NuVo Technologies Wireless Audio System
AT A GLANCE
Intuitive, engaging, easy interface
Excellent sonics when mated with good speakers
Limited streaming music options
No desktop controller
Though its wireless system isn’t as built out as the popular Sonos system, NuVo delivers a worthy competitor and a foundation for the future.
Back in Sound & Vision’s July/August 2013 issue, my colleague John Sciacca favorably reviewed the NuVo Technologies Wireless Audio System, a multiroom music solution that goes after the popular Sonos system head on, delivered by a company with an even longer history in distributed audio. (Read John's review here.) About 10 years ago, when Sonos didn’t exist and companies like Russound dominated the multiroom industry with traditional pushbutton wall pads that blindly operated hidden CD players, radio tuners, or other analog sources using flaky infrared signals, NuVo had another way. They jumped head first into the emerging world of hard-drive-based digital music servers—storage devices that fed digital track and artist data back to OLED keypads and allowed users in distant zones to scroll through their music and see confirmation of what was playing. What seems mundane today in our post-iTunes, touchscreen-app-driven universe was cutting edge back then, and NuVo did it at prices that were vastly more approachable than similar options of the day.
I’ve used NuVo’s wireless system at my main home and a temporary residence for several months, and since former Home Theater readers might not have seen John’s report (available at soundandvision.com), a follow-up is warranted.
Three compact components make up the NuVo system. The network gateway (GW100, $199) connects to your home network router and creates the dedicated dual-band Wi-Fi network on which your music travels. Once that’s running, you install one of two available player modules and your own speaker pair in each of your zones. The P100 ($479) offers a 20-watt-per-channel Class D stereo amplifier (specified as continuous into 8 ohms with 0.5 percent distortion); the P200 jumps to 60 watts per channel and adds aptX Bluetooth connectivity for pushing music into the system wirelessly from handhelds or laptops. Both offer a 3.5mm low-level output jack (for driving, say, an existing audio system or powered speakers) and a 3.5mm input jack (for adding a local music source, which then becomes accessible to all zones in the system). Additionally, each has a USB port for connecting a flash or hard drive with music tracks. Speaker binding posts are of the high-quality gold-plated variety, and they accepted my bare 14-gauge speaker wire. Up to 16 players or zones can be supported simultaneously. Notably, the system is said to maintain its high 600-kilobits-per-second bitrate no matter how many zones are active—no compression is applied as with most other systems. The GW100 has a five-port Ethernet switch on the back; once you’ve wired a live network feed to one of the ports, the others can be tapped for other devices in your rack. An Ethernet port on each player is strictly for making a direct network connection instead in place of wireless. All the components are housed in high-impact plastic cases with soft round lines and touch-controls for volume and muting, and they’re satisfyingly solid.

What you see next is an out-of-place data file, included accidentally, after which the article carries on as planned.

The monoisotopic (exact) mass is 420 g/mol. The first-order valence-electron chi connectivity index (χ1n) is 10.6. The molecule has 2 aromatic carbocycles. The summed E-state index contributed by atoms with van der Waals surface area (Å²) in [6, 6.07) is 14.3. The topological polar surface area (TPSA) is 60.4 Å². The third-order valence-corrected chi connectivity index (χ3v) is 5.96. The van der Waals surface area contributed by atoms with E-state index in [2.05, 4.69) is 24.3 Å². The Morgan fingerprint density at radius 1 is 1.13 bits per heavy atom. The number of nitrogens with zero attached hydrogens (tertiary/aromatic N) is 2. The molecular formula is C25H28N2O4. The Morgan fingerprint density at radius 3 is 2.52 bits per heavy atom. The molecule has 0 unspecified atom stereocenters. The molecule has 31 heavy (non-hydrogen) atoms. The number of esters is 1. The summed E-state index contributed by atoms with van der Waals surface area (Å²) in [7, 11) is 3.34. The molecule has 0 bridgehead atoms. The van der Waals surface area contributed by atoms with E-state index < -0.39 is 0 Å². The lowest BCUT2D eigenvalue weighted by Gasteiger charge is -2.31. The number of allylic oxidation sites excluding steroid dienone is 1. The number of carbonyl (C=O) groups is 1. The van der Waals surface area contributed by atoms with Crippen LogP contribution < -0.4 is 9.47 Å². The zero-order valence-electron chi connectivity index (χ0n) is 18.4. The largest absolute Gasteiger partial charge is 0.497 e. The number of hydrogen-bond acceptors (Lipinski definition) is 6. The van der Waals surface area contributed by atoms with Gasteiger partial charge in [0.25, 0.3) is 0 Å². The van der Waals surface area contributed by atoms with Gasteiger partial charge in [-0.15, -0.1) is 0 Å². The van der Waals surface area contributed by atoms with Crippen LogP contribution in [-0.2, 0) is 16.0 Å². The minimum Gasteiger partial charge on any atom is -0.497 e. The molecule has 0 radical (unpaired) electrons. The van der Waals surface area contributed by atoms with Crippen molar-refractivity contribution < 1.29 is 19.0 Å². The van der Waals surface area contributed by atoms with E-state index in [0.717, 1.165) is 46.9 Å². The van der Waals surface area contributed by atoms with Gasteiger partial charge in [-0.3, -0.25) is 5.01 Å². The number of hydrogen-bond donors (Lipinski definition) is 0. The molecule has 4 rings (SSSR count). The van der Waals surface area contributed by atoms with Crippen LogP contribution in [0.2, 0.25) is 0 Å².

For those familiar with the Sonos system that must be viewed as NuVo’s chief competition here, it’s worth noting what NuVo doesn’t offer, at least as of this writing. Notably absent is a dedicated player module without the built-in amp that could be used to feed an existing theater or music system at lower cost than the price of a P100. Nor does NuVo offer a standalone powered speaker/player combo that would allow someone to get into the game simply by ordering a speaker and a gateway. Sonos offers both these options, with the upside being the ability to add more rooms at relatively low additional cost. In NuVo’s defense, that approach presumes you can live with whatever sound quality the supplied speakers deliver, versus customizing the sound to your liking by selecting your favorite passive speaker. Sonos does offer both options.
Control for the system is provided through a truly excellent and engaging app available for iPhone, iPad, and Android. NuVo must have paid close attention to what Sonos was doing and expended some effort to invent the better mousetrap. I’ll say more about the app below, but I think they’ve largely succeeded, and the distinctive and elegant graphic interface is this system’s greatest strength.